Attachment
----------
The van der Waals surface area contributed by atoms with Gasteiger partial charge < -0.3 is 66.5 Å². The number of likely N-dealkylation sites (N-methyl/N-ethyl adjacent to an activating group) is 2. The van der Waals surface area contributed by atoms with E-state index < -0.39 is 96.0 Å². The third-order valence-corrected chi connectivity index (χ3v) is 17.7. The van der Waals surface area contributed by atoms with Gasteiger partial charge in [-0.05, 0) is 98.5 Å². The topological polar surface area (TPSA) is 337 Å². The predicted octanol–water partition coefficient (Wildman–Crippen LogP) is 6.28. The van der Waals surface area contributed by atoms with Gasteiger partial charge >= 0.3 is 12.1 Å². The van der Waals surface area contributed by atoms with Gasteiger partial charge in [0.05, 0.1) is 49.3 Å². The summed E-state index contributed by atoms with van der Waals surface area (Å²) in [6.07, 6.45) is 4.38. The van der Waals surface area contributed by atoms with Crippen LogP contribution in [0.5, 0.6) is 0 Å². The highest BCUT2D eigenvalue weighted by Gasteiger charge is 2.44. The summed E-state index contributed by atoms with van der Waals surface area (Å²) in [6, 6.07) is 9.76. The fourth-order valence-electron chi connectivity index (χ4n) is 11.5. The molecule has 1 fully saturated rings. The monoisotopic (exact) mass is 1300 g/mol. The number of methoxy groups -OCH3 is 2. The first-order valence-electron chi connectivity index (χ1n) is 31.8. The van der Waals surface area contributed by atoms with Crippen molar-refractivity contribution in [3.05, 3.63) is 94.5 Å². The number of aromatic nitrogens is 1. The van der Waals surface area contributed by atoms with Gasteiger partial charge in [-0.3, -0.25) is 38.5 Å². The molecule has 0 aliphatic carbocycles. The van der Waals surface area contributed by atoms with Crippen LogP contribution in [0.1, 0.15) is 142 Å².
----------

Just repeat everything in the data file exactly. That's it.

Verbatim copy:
The van der Waals surface area contributed by atoms with Gasteiger partial charge < -0.3 is 66.5 Å². The number of likely N-dealkylation sites (N-methyl/N-ethyl adjacent to an activating group) is 2. The van der Waals surface area contributed by atoms with E-state index < -0.39 is 96.0 Å². The third-order valence-corrected chi connectivity index (χ3v) is 17.7. The van der Waals surface area contributed by atoms with Gasteiger partial charge in [-0.05, 0) is 98.5 Å². The topological polar surface area (TPSA) is 337 Å². The predicted octanol–water partition coefficient (Wildman–Crippen LogP) is 6.28. The van der Waals surface area contributed by atoms with Gasteiger partial charge >= 0.3 is 12.1 Å². The van der Waals surface area contributed by atoms with Gasteiger partial charge in [0.05, 0.1) is 49.3 Å². The summed E-state index contributed by atoms with van der Waals surface area (Å²) in [6.07, 6.45) is 4.38. The van der Waals surface area contributed by atoms with Crippen LogP contribution in [0.5, 0.6) is 0 Å². The highest BCUT2D eigenvalue weighted by Gasteiger charge is 2.44. The summed E-state index contributed by atoms with van der Waals surface area (Å²) in [6, 6.07) is 9.76. The fourth-order valence-electron chi connectivity index (χ4n) is 11.5. The molecule has 1 fully saturated rings. The monoisotopic (exact) mass is 1300 g/mol. The number of methoxy groups -OCH3 is 2. The first-order valence-electron chi connectivity index (χ1n) is 31.8. The van der Waals surface area contributed by atoms with Crippen molar-refractivity contribution in [3.05, 3.63) is 94.5 Å². The number of aromatic nitrogens is 1. The van der Waals surface area contributed by atoms with Gasteiger partial charge in [-0.3, -0.25) is 38.5 Å². The molecule has 0 aliphatic carbocycles. The van der Waals surface area contributed by atoms with Crippen LogP contribution in [0.1, 0.15) is 142 Å².